There’s been a lot of talk lately about helping consumers represent themselves in routine legal matters, without (or with limited) need for attorney involvement. I think this is a good idea for simple matters that members of the public really can handle themselves. Why force someone to pay an attorney if they don’t need one?
But this raises an important question, which has not been fully settled: What sort of legal matters are simple enough for a person to handle without attorney assistance? One of the most-often mentioned is wills. Aren’t these routine forms that a person can be trusted to fill in themselves? Or should attorney (or paralegal) assistance be required?
Well … let’s take a look.
In re Estate of Aldrich
In the recent case of In re Estate of Aldrich, the Florida District Court of Appeals (1st DCA) recently had to sort out the mess left behind when Ann Dunn Aldrich took a shot at making her own will using a pre-printed legal form.
The first sentence of the statement of facts reads: “On April 5, 2004, Ms. Aldrich wrote her will on an ‘E-Z Legal form.’” (When a case starts like this, you can expect trouble.)
It turns out that Ms. Aldrich didn’t understand the importance of a residuary clause in a Last Will and Testament. She itemized the assets of her estate and left them to her sister (Mary Jane). If Mary Jane predeceased Ms. Aldrich, the itemized assets were to go to Mr. Aldrich. The will left no residuary clause, probably because Ms. Aldrich thought she had listed everything and didn’t understand the distinction between specific and residuary bequests.
Mary Jane died a few years after Ms. Aldrich signed her will, leaving Ms. Aldrich with cash and land in Putnam County, Florida. Ms. Aldrich died a few years later, without having updated her will.
When the case went to probate, two of Ms. Aldrich’s nieces popped up, claiming that they had an interest in the cash and land that Ms. Aldrich inherited from Mary Jane. Since the cash and land were not described in Ms. Aldrich’s will, and since the will didn’t have a residuary clause, the nieces claimed that those assets should pass through Florida’s laws of intestacy.
Mr. Aldrich believed that the assets should have gone to him, for three reasons:
- The will only listed Mary Jane and Mr. Aldrich as potential beneficiaries and left them all of the property that Ms. Aldrich owned at the time. It was not unreasonable to conclude, then, that Ms. Aldrich did not intend for any portion of her property to pass to anyone other than Mary Jane or Mr. Aldrich;
- Fla. Stat. § 732.6005(2) provides that a will should be interpreted to pass all property that was owned at death, including property that was acquired after the date the will was signed; and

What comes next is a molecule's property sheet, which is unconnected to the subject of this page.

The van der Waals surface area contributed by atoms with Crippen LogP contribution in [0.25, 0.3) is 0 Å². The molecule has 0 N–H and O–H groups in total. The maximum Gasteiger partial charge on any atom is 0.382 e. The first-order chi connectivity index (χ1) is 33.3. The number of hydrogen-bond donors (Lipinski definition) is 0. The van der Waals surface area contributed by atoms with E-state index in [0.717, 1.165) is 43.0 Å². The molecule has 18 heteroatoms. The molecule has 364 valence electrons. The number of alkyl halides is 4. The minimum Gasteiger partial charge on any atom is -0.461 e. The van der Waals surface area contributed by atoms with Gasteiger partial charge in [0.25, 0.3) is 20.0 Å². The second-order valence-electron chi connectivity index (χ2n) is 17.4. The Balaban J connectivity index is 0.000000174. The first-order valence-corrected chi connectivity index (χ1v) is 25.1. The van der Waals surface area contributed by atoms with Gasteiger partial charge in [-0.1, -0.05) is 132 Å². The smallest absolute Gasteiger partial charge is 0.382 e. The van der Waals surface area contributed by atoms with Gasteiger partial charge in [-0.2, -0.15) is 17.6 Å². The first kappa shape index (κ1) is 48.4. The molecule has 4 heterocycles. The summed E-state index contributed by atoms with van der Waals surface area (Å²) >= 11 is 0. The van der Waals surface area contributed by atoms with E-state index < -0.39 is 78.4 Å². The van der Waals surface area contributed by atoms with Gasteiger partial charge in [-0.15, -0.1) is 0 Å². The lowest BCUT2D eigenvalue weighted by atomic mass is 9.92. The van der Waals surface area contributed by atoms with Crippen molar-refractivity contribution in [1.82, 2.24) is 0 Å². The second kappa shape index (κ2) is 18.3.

- There is a legal presumption that, when someone makes a will, they intend to dispose of everything that they own. (Again, this is a reasonable assumption).
Even though Mr. Aldrich was probably right that Ms. Aldrich intended him to get everything, he lost. The will was very clear on who was to receive specific assets and didn’t show any intent to dispose of anything else. The will’s silence with regard to the cash and land that Ms. Aldrich inherited from Mary Jane was not an ambiguity that left room for interpretation. The mere fact that the will did not contain a residuary clause did not give the court the discretion to revise it. The court reasoned:
While the will does not dispose of all the property Ann Dunn Aldrich owned at her death, this circumstance is hardly unique to her or her estate and does not contravene any rule of law or public policy. Nor does the will reflect any mistake on her part … It does not matter whether or not Ann Dunn Aldrich owned real property in Putnam County or held [cash] at the time she executed her will, or acquired the real property and deposited the cash afterwards. In either event, the will as written and executed failed to dispose of those unmentioned assets.
Under Florida law, when a will doesn’t dispose of all of a decedent’s property, the property that is not disposed of passes under Florida’s intestacy laws. Since there was no residuary clause in the will, the court held that Ms. Aldrich’s nieces did have an interest in the cash and real estate that Ms. Aldrich inherited from her sister after she executed her will.
A competent attorney wouldn’t have let this happen. The will would have had a residuary clause leaving everything to Mr. Aldrich if that was Ms. Aldrich’s intent. If that wasn’t her intent, the will would have stated that any property not disposed of should pass to her heirs at law. In either event, her intent would have been clear and this mess would have been avoided.
And here’s the real kicker: A simple will like this shouldn’t cost more than several hundred dollars. One can only wonder how much of her estate went to legal fees to battle this out in court.
So are wills routine legal documents that can be prepared without assistance? In some cases, yes. But when things go wrong, they can go really wrong. This case is an example of that. Of course, the person who made the will never knew (she was dead by the time the problem was discovered). But I’d bet that, had she known what would happen, she would have gladly spent a few hundred dollars to have a proper will drawn up. It would have been cheap insurance against the risk involved.